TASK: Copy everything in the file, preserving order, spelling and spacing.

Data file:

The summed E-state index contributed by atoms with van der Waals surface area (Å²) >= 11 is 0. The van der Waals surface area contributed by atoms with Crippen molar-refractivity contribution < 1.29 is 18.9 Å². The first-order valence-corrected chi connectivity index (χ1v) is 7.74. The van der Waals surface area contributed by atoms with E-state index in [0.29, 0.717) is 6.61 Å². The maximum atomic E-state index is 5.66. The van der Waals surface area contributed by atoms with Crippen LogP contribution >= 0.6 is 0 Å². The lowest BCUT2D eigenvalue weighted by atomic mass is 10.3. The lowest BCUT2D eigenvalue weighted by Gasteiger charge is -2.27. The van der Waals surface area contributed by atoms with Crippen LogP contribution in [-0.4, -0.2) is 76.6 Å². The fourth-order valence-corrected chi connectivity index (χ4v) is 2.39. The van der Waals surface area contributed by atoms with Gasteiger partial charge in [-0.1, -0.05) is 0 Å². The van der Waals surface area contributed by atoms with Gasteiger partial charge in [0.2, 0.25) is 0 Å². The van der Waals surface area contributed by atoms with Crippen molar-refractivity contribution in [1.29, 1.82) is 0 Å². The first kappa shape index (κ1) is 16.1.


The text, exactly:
The summed E-state index contributed by atoms with van der Waals surface area (Å²) >= 11 is 0. The van der Waals surface area contributed by atoms with Crippen molar-refractivity contribution < 1.29 is 18.9 Å². The first-order valence-corrected chi connectivity index (χ1v) is 7.74. The van der Waals surface area contributed by atoms with E-state index in [0.29, 0.717) is 6.61 Å². The maximum atomic E-state index is 5.66. The van der Waals surface area contributed by atoms with Crippen LogP contribution >= 0.6 is 0 Å². The lowest BCUT2D eigenvalue weighted by atomic mass is 10.3. The lowest BCUT2D eigenvalue weighted by Gasteiger charge is -2.27. The van der Waals surface area contributed by atoms with Crippen LogP contribution in [-0.4, -0.2) is 76.6 Å². The fourth-order valence-corrected chi connectivity index (χ4v) is 2.39. The van der Waals surface area contributed by atoms with Gasteiger partial charge in [-0.1, -0.05) is 0 Å². The van der Waals surface area contributed by atoms with Gasteiger partial charge in [0.2, 0.25) is 0 Å². The van der Waals surface area contributed by atoms with Crippen molar-refractivity contribution in [1.29, 1.82) is 0 Å². The first kappa shape index (κ1) is 16.1.